Another controversial aspect of the series are the hyperbolic statements made by Al-Mutawa and his company about the public and financial success of The 99 that are in no way matched by available and/or objective sales reports in the countries where Al-Mutawa claims The 99 series is bought and read by hundred of thousands of children. Al-Mutawa continues to refuse to comment on this discrepancy.
- BBC NEWS | World | Middle East | 'Why I based superheroes on Islam', BBC, July 2, 2009
- Origins Preview at the Comic Book DB
- First Light at the Comic Book DB
- Ash, Roger (February 2010). "The 99". Back Issue! (TwoMorrows Publishing) (38): 44.
- Islamic Superheroes Going Global - TIME, Time, August 5, 2008
- "World's first Muslim superheroes, the 99, are headed for British television screens". The Daily Telegraph. August 20, 2009. Retrieved September 14, 2009.
- The 99 at the Comic Book DB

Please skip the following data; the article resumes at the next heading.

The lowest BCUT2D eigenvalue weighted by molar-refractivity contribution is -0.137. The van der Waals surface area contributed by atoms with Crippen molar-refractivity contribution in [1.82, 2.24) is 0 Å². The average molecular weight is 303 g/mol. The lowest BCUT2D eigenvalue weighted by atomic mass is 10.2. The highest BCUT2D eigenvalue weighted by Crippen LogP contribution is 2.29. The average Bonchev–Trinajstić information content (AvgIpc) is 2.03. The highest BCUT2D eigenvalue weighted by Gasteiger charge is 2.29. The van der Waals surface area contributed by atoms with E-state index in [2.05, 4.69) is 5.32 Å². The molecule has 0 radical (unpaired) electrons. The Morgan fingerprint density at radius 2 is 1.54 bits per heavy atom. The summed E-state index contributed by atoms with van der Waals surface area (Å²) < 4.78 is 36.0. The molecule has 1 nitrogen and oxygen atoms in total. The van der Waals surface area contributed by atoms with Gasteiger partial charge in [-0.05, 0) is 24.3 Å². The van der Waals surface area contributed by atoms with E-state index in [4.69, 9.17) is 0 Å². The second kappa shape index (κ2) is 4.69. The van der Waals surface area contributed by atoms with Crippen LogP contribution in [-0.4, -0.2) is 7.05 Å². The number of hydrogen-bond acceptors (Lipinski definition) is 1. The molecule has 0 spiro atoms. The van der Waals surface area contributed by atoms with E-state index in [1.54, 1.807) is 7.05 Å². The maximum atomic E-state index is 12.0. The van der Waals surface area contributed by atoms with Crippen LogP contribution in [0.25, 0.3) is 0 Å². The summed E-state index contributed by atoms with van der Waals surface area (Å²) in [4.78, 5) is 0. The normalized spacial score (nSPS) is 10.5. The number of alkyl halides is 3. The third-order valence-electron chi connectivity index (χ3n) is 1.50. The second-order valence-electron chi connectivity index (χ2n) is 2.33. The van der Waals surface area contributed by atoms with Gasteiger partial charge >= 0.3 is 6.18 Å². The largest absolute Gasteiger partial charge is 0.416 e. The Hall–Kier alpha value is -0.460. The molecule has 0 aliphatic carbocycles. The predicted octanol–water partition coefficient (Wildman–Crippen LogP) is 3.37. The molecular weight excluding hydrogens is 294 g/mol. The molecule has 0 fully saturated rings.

- Official website
- The 99 Animation
- Video of an 18 minute talk at TED by Dr. Naif Al-Mutawa
- Piney Kesting, The Next Generation of Superheroes, 2007, Saudi Aramco World
- Wham! Bam! Islam! site for Independent Lens on PBS
- The Islamic Superheroes
- THE 99: Changing stereotypes through Muslim cartoon characters, Forward Magazine, May 20, 2010
- Superman, Spiderman... Jabbar, Gulf News, Aug 20, 2010
- Comics to Battle for Truth, Justice and the Islamic Way, The New York Times, January 22, 2006
- Superheroes Powered on Islam, The Washington Post, February 8, 2006
- Muslim (not Marvel) superheroes, The Guardian, March 27, 2006
- Holy Superhero!, The Gazette, May 6, 2006
- Previewing Teshkeel's The 99, Newsarama
- Reinventing Superman FLYPMedia.com
- Kuwaiti Entrepreneur Hopes to Create the Next Pokémon, Wall Street Journal, November 25, 2008
- It's a Bird, It's a Plane, It's 'The 99' Newshour, March 20, 2009
- Merica, Dan. "Muslim superhero comics meet resistance in U.S.." CNN. October 5, 2011.